Thursday, 21 November 2013

The Trouble with Book Groups

Firstly, hands up everybody who every time they see those words “The trouble with” immediately thinks of “The trouble with tribbles”. Yes, I see you out there – fellow baby boomers who remember the cutest problem that Captain Kirk and his intrepid crew ever faced on Star Trek. Ah, now my mind is filled with images of those troublesome invaders. They really were cute, those tribbles, weren’t they? I wonder if the guys who made Gremlins were a little inspired by those snuggly little critters.
Image courtesy of Microsoft Clipart
But this post is not about tribbles but about those troublesome book groups which we (mainly women) gravitate to. A few years ago a good friend wanted to set up an internet book group under the umbrella of a huge reading-related site and she asked if I would join her in establishing and moderating the group. While I had a few reservations, I did think it would be fun and so I agreed. And it was fun, really great fun. She was already pretty active on the net (I wasn’t) and had many friends from whom to recruit a core of members. 

We had determined that our group should be a private one and that it would be kept small and friendly. It worked beautifully. We were able to trawl through the profiles of friends of friends, or simply seek out members of the umbrella group with a similar taste in books and send out invitations for them to join our happy band. Within a short time we indeed had a lovely, lively little bunch of people – never more than 30 – who viewed the group more as a few friends getting together for a chat than an impersonal club with all the seemingly inherent nastiness and one-upmanship that seems to be the norm with so many online groups.

Over the years we have shared in the joy of births and marriages, supported each other through redundancies and financial hard times, reached out with heartfelt virtual hands of compassion over family deaths, and laughed at the silly things in life. We have indeed become so much more than a book group: we are friends. But at the core of that friendship is a love of books and reading. And at the core of that love of books and reading is a desire to share authors and titles. And at the core of sharing authors and titles is the “monthly group read”. Ah, therein lies the trouble.

Image courtesy of Microsoft Clipart
Now, I have boxes of books both read (and loved, thus kept) and unread stacked high in the garage, and I have floor to ceiling book shelves filled with titles which I bought because of a desire to read them. And I have, as do most people, limited reading time in the day. The days of reading till 3:00 am are long past, and I am not interested in spending time on books which are in my hands only out of a sense of obligation rather than personal choice. I love my Gerald Seymour’s, I love my John le Carré’s, I love my Martin Cruz Smith’s, I love my books about European or Australian history, I love my books of the life of the ex-pat in France. Those are the books I really want to devote my reading time to, but I find myself, month after month either buying or borrowing a book which I end up discarding after 30 or so pages. Wow, that’s 30 pages of enjoyable reading I’ve missed out on. That’s 30 pages of reading time lost forever.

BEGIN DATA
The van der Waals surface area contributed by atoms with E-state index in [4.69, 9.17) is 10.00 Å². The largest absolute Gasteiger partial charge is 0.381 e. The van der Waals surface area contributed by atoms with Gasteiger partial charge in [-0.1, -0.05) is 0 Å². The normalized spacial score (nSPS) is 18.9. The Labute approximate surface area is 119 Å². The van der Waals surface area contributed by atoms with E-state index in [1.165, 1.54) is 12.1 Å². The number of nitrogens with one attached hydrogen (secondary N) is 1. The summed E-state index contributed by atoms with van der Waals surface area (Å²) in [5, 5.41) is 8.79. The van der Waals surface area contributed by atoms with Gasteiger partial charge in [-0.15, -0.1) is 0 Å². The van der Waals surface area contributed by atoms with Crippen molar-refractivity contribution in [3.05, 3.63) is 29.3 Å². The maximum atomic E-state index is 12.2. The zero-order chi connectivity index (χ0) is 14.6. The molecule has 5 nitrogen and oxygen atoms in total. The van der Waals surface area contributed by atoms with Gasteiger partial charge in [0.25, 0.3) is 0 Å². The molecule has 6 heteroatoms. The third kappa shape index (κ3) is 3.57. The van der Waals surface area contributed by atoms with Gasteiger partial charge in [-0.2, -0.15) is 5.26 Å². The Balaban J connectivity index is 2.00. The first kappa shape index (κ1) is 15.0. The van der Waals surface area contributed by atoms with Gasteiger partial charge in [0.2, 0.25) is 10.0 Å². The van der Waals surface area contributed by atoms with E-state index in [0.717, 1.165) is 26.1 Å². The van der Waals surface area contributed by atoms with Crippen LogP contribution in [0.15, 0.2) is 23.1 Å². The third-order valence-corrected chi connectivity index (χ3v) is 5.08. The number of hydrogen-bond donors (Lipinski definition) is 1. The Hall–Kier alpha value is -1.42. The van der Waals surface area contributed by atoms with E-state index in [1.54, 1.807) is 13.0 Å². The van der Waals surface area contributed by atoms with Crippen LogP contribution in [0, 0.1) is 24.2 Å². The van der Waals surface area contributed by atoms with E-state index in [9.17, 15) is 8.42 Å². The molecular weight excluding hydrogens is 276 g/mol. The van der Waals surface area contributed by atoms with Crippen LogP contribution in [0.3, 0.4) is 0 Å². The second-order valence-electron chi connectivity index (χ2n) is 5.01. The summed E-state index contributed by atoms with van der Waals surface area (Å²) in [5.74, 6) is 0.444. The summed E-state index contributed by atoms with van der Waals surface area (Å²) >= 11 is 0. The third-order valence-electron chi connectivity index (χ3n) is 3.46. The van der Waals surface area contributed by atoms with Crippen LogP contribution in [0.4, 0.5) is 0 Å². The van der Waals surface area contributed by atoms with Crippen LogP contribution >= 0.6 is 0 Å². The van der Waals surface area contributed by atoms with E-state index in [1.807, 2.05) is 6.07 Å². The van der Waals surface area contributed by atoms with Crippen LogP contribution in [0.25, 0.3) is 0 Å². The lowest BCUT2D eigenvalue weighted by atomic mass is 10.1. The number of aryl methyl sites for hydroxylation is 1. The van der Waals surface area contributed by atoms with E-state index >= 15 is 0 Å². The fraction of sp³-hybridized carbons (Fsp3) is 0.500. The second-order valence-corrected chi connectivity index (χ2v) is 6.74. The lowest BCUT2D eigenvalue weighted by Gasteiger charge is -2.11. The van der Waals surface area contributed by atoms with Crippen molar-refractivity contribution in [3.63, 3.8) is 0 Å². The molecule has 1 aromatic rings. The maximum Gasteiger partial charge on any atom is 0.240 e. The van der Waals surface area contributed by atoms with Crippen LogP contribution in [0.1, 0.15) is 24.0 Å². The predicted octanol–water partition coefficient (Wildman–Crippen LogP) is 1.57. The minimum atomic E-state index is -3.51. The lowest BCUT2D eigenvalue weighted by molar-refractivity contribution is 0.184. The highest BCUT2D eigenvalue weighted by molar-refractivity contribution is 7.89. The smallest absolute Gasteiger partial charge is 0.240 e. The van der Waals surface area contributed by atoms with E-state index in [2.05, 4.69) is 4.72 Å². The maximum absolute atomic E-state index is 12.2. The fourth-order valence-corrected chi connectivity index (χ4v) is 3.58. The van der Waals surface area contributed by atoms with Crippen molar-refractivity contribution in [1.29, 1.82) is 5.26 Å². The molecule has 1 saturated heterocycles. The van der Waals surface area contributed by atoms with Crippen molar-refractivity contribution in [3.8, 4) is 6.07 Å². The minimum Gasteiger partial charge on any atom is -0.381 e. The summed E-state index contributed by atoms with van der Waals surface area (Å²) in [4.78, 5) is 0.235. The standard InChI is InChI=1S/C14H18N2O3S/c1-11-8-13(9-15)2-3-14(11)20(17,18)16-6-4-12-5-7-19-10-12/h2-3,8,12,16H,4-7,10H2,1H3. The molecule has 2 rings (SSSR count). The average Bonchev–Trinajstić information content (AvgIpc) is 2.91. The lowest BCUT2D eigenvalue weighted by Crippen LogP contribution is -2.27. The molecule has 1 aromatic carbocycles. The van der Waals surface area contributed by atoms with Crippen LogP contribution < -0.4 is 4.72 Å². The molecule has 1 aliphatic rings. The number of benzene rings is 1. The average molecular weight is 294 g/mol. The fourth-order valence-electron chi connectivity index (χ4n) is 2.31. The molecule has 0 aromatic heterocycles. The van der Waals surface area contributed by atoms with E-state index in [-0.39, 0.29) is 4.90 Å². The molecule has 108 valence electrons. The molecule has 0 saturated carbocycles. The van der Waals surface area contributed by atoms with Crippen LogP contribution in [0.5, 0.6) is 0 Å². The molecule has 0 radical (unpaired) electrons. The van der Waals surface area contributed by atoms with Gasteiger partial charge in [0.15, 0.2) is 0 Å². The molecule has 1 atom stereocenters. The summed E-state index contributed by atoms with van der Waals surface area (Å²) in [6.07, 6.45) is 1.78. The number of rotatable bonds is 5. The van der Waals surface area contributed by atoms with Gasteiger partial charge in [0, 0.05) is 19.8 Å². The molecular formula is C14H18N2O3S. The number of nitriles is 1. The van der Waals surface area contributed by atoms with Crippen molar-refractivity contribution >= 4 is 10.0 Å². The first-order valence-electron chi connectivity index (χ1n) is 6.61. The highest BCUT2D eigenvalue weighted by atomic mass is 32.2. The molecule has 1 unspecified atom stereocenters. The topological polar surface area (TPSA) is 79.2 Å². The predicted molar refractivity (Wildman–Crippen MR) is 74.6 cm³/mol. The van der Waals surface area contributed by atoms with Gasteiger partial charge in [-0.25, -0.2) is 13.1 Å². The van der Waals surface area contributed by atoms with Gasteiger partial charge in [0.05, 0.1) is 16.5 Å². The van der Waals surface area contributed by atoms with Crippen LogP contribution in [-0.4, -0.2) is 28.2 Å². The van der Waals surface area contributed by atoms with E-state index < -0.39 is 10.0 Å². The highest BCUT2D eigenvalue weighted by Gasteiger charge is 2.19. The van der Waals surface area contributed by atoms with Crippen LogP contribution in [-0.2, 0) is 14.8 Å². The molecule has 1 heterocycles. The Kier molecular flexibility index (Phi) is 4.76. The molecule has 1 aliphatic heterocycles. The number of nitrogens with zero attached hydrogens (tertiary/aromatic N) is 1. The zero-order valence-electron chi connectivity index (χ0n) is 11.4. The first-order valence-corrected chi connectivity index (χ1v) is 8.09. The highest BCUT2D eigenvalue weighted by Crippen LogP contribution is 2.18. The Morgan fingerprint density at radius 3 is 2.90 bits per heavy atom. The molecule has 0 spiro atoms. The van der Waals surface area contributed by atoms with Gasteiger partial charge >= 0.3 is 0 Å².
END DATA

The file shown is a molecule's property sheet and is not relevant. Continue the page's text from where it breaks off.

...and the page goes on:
That’s the trouble, isn’t it, with a book group, surrendering your personal choice for that of the group. Even books recommended to me by close friends and family sometimes have me scratching my head and saying, “How the hell did they think I would like this rubbish”, and so book recommendations can often scare the hell out of me. Oh, I have indeed been led to some wonderful books through the monthly read – The Elegance of the Hedgehog being an absolute stand out and taking its place in my top ten of all time – but, for me at least, there have sadly been more misses than hits. And thus I decided this week to pass the baton of moderator on to somebody more devoted to the cause and more faithful to the ideal of the group read. 

Image courtesy of Microsoft Clipart

 You see, that’s another trouble with book groups – now I feel so guilty.

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